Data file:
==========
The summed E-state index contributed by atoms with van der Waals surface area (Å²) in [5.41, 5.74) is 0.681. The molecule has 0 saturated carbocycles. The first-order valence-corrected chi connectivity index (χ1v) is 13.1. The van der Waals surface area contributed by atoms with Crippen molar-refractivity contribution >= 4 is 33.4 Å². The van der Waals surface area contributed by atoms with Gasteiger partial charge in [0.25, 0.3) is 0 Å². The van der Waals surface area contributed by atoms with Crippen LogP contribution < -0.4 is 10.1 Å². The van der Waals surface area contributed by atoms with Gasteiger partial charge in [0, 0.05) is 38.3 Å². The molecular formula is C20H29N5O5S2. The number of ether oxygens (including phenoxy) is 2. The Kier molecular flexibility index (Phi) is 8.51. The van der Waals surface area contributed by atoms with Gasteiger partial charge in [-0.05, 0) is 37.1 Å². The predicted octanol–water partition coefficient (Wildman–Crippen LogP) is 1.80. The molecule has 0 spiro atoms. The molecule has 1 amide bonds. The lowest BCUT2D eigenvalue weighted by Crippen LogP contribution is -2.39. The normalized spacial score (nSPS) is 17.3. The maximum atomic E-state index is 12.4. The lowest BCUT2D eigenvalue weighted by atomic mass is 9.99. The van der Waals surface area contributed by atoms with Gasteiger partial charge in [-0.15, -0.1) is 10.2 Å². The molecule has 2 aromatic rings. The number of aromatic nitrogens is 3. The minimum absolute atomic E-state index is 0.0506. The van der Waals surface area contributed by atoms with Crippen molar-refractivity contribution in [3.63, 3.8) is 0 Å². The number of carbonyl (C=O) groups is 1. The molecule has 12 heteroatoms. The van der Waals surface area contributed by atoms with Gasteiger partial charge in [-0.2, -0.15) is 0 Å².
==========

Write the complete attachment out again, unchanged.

The summed E-state index contributed by atoms with van der Waals surface area (Å²) in [5.41, 5.74) is 0.681. The molecule has 0 saturated carbocycles. The first-order valence-corrected chi connectivity index (χ1v) is 13.1. The van der Waals surface area contributed by atoms with Crippen molar-refractivity contribution >= 4 is 33.4 Å². The van der Waals surface area contributed by atoms with Gasteiger partial charge in [0.25, 0.3) is 0 Å². The van der Waals surface area contributed by atoms with Crippen LogP contribution < -0.4 is 10.1 Å². The van der Waals surface area contributed by atoms with Gasteiger partial charge in [0, 0.05) is 38.3 Å². The molecular formula is C20H29N5O5S2. The number of ether oxygens (including phenoxy) is 2. The Kier molecular flexibility index (Phi) is 8.51. The van der Waals surface area contributed by atoms with Gasteiger partial charge in [-0.05, 0) is 37.1 Å². The predicted octanol–water partition coefficient (Wildman–Crippen LogP) is 1.80. The molecule has 0 spiro atoms. The molecule has 1 amide bonds. The lowest BCUT2D eigenvalue weighted by Crippen LogP contribution is -2.39. The normalized spacial score (nSPS) is 17.3. The maximum atomic E-state index is 12.4. The lowest BCUT2D eigenvalue weighted by atomic mass is 9.99. The van der Waals surface area contributed by atoms with Gasteiger partial charge in [-0.15, -0.1) is 10.2 Å². The molecule has 2 aromatic rings. The number of aromatic nitrogens is 3. The minimum absolute atomic E-state index is 0.0506. The van der Waals surface area contributed by atoms with Crippen molar-refractivity contribution in [3.63, 3.8) is 0 Å². The number of carbonyl (C=O) groups is 1. The molecule has 12 heteroatoms. The van der Waals surface area contributed by atoms with Gasteiger partial charge in [-0.2, -0.15) is 0 Å².